The Republic of Côte d'Ivoire is a member of the United Nations and the African Union. It has ratified many UN Human Rights Conventions (compare list on the right) and thus has made binding international commitments to adhere to the standards laid down in these universal human rights documents.
Côte d'Ivoire is a French-speaking country in West Africa. The middle-sized country of 322,460 square km borders the Atlantic Ocean to its south. On a global scale, its population density is medium. The capital of the country, which became independent on 7 August 1960 from France, is Yamoussoukro. Côte d'Ivoire is a member of the regional economic communities ECOWAS and CEN-SAD.
With a Human Development Index of 0.48 Côte d'Ivoire ranks 163rd of 182 countries ranked in the UNDP Human Development Report of 2009. Life expectancy of the 20.6 million inhabitants at birth is 58 years, population growth is 2.3 percent per year. GNI is 980 US-$ per capita. External debt is 73.6 percent of gross national income. Primary school enrolment is 54.9 percent.
In as far as Côte d'Ivoire has ratified the Optional Protocols for UN Human Rights Conventions or has accepted the Competence of the corresponding UN Treaty Bodies (compare list on the right), the inhabitants of Côte d'Ivoire and their representatives are able to invoke their human rights through these bodies.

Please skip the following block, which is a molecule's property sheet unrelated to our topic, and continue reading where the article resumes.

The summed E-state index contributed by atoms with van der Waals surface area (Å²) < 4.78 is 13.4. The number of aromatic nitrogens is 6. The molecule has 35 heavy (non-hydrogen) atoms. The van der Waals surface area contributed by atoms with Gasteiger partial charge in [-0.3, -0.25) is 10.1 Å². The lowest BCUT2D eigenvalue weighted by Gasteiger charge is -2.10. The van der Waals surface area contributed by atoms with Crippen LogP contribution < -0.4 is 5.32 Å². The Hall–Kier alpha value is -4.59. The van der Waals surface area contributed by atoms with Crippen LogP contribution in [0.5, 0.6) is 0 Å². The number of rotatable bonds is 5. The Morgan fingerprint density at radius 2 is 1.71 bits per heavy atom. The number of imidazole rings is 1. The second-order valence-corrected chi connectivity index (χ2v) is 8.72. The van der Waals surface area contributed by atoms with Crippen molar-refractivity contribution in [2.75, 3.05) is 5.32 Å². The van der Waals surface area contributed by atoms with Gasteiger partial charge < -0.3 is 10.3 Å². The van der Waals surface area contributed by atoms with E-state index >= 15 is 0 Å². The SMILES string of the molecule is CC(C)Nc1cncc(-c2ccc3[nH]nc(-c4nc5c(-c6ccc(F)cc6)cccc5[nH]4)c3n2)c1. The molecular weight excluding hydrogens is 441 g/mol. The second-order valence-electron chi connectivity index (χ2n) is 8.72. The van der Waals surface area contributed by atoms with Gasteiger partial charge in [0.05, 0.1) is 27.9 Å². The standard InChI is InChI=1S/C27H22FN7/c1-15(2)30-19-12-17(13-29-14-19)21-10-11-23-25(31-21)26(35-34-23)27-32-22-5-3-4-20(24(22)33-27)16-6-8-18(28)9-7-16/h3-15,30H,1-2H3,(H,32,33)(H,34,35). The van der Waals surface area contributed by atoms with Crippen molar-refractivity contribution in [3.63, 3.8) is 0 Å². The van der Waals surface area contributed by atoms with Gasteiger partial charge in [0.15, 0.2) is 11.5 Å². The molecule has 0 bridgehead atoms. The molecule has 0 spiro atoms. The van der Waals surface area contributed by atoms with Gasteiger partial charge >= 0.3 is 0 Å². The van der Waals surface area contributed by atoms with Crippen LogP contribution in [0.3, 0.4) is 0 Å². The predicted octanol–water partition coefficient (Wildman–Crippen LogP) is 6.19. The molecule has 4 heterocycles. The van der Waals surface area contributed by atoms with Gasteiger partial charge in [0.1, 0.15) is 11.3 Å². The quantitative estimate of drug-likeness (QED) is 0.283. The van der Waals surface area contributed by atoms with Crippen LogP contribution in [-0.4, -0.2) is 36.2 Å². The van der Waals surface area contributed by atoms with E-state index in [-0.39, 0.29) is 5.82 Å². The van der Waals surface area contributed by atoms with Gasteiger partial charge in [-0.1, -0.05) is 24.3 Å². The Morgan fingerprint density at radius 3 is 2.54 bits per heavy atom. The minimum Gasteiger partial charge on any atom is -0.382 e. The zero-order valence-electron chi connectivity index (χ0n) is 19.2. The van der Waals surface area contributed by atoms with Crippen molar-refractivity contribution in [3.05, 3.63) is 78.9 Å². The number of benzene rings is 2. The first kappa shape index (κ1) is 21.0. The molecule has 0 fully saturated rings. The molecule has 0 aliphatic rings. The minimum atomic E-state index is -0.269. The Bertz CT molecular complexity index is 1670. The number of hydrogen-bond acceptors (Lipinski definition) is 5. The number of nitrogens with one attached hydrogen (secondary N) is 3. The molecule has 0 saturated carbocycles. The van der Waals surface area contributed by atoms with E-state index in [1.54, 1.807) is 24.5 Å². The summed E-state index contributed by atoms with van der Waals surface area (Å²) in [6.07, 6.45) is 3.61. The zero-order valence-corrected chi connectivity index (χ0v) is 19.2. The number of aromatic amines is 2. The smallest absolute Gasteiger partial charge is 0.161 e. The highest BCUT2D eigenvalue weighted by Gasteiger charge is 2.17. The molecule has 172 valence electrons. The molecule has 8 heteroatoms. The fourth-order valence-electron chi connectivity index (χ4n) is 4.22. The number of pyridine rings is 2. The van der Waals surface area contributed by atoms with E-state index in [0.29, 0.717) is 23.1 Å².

All inhabitants of Côte d'Ivoire may turn to the UN Human Rights Committee through procedure 1503, to the Special Rapporteurs for violations of specific human rights or to ECOSOC for women's rights violations.
Since Côte d'Ivoire is a member state of UNESCO, its citizens may use the UNESCO procedure for human rights violations in UNESCO's fields of mandate.
Employers' or workers' and certain other organizations (not individuals) of Côte d'Ivoire may file complaints through the ILO procedure in the cases of those conventions which Côte d'Ivoire has ratified.
Since Côte d'Ivoire is an AU member, its citizens and NGOs may file complaints to the African Commission on Human and Peoples’ Rights.
They may also file complaints according to the EU guidelines (on Human Rights Defenders, Death Penalty and Torture) to Embassies of EU Member States and the Delegations of the European Commission.
In cases of human rights violations by multinational enterprises, they may also invoke the National Contact Point in an OECD member state.
Côte d'Ivoire has not yet joined the International Criminal Court.